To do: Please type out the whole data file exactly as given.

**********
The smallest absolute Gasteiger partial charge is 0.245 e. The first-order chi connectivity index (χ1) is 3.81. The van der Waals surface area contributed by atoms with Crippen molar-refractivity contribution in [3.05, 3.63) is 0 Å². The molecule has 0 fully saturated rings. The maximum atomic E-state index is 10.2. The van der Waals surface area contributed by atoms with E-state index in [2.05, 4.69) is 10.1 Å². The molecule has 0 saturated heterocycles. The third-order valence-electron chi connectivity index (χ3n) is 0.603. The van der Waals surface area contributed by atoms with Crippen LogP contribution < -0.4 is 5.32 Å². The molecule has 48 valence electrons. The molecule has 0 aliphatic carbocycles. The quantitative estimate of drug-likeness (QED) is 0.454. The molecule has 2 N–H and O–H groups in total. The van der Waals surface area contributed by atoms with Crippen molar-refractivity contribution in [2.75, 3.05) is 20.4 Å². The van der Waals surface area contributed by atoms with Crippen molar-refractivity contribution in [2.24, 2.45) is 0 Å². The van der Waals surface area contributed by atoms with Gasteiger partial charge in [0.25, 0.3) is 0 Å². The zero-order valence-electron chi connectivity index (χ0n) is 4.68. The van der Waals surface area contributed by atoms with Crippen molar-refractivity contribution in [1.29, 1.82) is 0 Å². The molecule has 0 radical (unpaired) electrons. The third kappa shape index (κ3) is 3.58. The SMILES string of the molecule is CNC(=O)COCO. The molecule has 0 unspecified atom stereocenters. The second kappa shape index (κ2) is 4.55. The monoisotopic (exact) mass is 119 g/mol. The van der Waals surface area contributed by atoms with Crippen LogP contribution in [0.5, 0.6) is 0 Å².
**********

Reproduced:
The smallest absolute Gasteiger partial charge is 0.245 e. The first-order chi connectivity index (χ1) is 3.81. The van der Waals surface area contributed by atoms with Crippen molar-refractivity contribution in [3.05, 3.63) is 0 Å². The molecule has 0 fully saturated rings. The maximum atomic E-state index is 10.2. The van der Waals surface area contributed by atoms with E-state index in [2.05, 4.69) is 10.1 Å². The molecule has 0 saturated heterocycles. The third-order valence-electron chi connectivity index (χ3n) is 0.603. The van der Waals surface area contributed by atoms with Crippen LogP contribution < -0.4 is 5.32 Å². The molecule has 48 valence electrons. The molecule has 0 aliphatic carbocycles. The quantitative estimate of drug-likeness (QED) is 0.454. The molecule has 2 N–H and O–H groups in total. The van der Waals surface area contributed by atoms with Crippen molar-refractivity contribution in [2.75, 3.05) is 20.4 Å². The van der Waals surface area contributed by atoms with Crippen molar-refractivity contribution in [2.24, 2.45) is 0 Å². The van der Waals surface area contributed by atoms with Gasteiger partial charge in [0.25, 0.3) is 0 Å². The zero-order valence-electron chi connectivity index (χ0n) is 4.68. The van der Waals surface area contributed by atoms with Crippen molar-refractivity contribution in [1.29, 1.82) is 0 Å². The molecule has 0 radical (unpaired) electrons. The third kappa shape index (κ3) is 3.58. The SMILES string of the molecule is CNC(=O)COCO. The molecule has 0 unspecified atom stereocenters. The second kappa shape index (κ2) is 4.55. The monoisotopic (exact) mass is 119 g/mol. The van der Waals surface area contributed by atoms with Crippen LogP contribution in [0.5, 0.6) is 0 Å².